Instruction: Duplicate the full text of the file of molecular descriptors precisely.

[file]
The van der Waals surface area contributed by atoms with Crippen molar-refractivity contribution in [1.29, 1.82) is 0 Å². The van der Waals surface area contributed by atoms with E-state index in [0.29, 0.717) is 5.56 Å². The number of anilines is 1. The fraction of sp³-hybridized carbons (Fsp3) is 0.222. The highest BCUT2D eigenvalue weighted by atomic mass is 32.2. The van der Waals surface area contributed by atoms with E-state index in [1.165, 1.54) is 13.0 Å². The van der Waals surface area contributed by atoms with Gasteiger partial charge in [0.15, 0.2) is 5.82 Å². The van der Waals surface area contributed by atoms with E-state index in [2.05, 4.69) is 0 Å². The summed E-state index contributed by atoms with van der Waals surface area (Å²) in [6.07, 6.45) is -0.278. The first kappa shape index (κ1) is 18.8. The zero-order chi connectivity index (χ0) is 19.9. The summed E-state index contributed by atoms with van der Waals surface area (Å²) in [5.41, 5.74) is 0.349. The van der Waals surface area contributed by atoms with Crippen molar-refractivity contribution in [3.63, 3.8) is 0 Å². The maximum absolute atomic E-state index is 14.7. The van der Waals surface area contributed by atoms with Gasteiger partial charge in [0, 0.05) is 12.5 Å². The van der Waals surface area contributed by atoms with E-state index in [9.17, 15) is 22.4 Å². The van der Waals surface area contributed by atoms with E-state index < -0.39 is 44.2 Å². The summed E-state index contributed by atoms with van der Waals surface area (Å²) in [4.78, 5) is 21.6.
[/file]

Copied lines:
The van der Waals surface area contributed by atoms with Crippen molar-refractivity contribution in [1.29, 1.82) is 0 Å². The van der Waals surface area contributed by atoms with E-state index in [0.29, 0.717) is 5.56 Å². The number of anilines is 1. The fraction of sp³-hybridized carbons (Fsp3) is 0.222. The highest BCUT2D eigenvalue weighted by atomic mass is 32.2. The van der Waals surface area contributed by atoms with E-state index in [1.165, 1.54) is 13.0 Å². The van der Waals surface area contributed by atoms with Gasteiger partial charge in [0.15, 0.2) is 5.82 Å². The van der Waals surface area contributed by atoms with E-state index in [2.05, 4.69) is 0 Å². The summed E-state index contributed by atoms with van der Waals surface area (Å²) in [6.07, 6.45) is -0.278. The first kappa shape index (κ1) is 18.8. The zero-order chi connectivity index (χ0) is 19.9. The summed E-state index contributed by atoms with van der Waals surface area (Å²) in [5.41, 5.74) is 0.349. The van der Waals surface area contributed by atoms with Crippen molar-refractivity contribution in [3.63, 3.8) is 0 Å². The maximum absolute atomic E-state index is 14.7. The van der Waals surface area contributed by atoms with Gasteiger partial charge in [0, 0.05) is 12.5 Å². The van der Waals surface area contributed by atoms with E-state index in [9.17, 15) is 22.4 Å². The van der Waals surface area contributed by atoms with E-state index < -0.39 is 44.2 Å². The summed E-state index contributed by atoms with van der Waals surface area (Å²) in [4.78, 5) is 21.6.